Even with bent foam, the butt joints between core panels will always have gaps. Those will fill with solid resin under vacuum infusion.

Why can't you just slather on microballoons or whatever same as hand layup before the next layer and the subsequent sucking?
 

sam_crocker

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Tried that, got
This XML file does not appear to have any style information associated with it. The document tree is shown below.
<Error>
<Code>AccessDenied</Code>
<Message>Access Denied</Message>
<RequestId>G5SP3N4FH6JZ98RT</RequestId>
<HostId>
+d8mIOz6U1mSIUYFwN6xW8qssNclFit7TBWGhf6Lwf5D0uvJrg8B90qtmgQk+p6/h7VA/GnWuq8=
</HostId>
</Error>

Took a screen shot and think I can read Table 3, the laminate for the foam boat. No surprise it is the same weight as the cedar one. Their resin ratios are not far off unbagged hand laminates and they allow a kg to wet the glass, which only requires 0.4kgs. Maybe they applied the foam seperately and this includes the bog layer, a step not required with strip foam or flat panel infusion.

They have 2,500 gsm on the outside of the core, which is way more than the monos I used to be involved with. If someone can provide a readable copy, I will do further analysis. Otherwise, I stick with the weight differences I mentioned earlier. Regardless, anyone building a boat should build, weigh, test and destroy a few sample panels before they start.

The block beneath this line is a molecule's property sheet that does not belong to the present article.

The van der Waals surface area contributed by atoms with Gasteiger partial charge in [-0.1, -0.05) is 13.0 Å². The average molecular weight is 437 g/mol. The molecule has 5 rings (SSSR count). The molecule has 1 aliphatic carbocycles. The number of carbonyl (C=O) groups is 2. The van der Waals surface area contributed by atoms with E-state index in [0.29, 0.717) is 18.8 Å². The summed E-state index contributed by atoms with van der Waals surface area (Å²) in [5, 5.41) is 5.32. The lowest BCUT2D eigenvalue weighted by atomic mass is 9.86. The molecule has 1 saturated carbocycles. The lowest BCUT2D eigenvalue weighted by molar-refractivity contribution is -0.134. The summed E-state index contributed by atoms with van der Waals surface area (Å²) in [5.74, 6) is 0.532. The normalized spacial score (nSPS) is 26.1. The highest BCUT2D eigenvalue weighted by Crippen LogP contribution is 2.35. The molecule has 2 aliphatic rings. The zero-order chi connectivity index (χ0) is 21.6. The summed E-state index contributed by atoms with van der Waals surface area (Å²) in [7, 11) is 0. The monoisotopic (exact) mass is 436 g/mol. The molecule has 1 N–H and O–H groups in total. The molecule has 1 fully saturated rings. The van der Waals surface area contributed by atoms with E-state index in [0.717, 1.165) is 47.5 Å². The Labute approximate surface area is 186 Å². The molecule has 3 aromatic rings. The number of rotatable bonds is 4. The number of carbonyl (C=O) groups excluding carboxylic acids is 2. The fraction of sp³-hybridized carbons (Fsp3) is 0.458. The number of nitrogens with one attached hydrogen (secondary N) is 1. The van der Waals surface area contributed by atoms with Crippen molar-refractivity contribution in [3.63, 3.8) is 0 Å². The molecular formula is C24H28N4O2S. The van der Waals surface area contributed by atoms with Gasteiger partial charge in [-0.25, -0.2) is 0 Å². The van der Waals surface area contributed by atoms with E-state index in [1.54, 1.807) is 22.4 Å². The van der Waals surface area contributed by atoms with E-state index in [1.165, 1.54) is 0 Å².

It looks to me like there is quite a bit less glass on the wood core boat (which makes sense if you read the article - Fox took the Cedar Core and basically assumed it was a unidirectional reinforcement running fore and aft). The wood boat has a total of ~56kg of glass and the foam ~128kg. Exterior glass topsides are 690 gsm and exterior bottom is 940. I don't know exactly how he broke up the layers in the foam boat but on the exterior it looks to be about 1240 gsm (plus some local uni reinforcement). On the interior about 1120 plus what I'm guessing is reinforcements around the keel area.

WoodCore.JPG


FoamCore.JPG
 

Cheap Beer

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Anacortes, WA
I wasn't talking about balsa core which is quite "normal". I was speaking of strip WRC or other wood epoxy boats.
And I was simply pointing out the contradiction in the perception of WRC or Doug Fir "wood" cored boats vs. balsa wood-cored boats. Both are wood, both are encapsulated with resin. Balsa-cored laminates are very dependent on lamination quality and any penetration of the skin for hardware, etc.
I believe the resale value discrepancy has more to do more with home-built quality issues than the actual material. There are plenty of cedar-strip composite boats out there still going strong.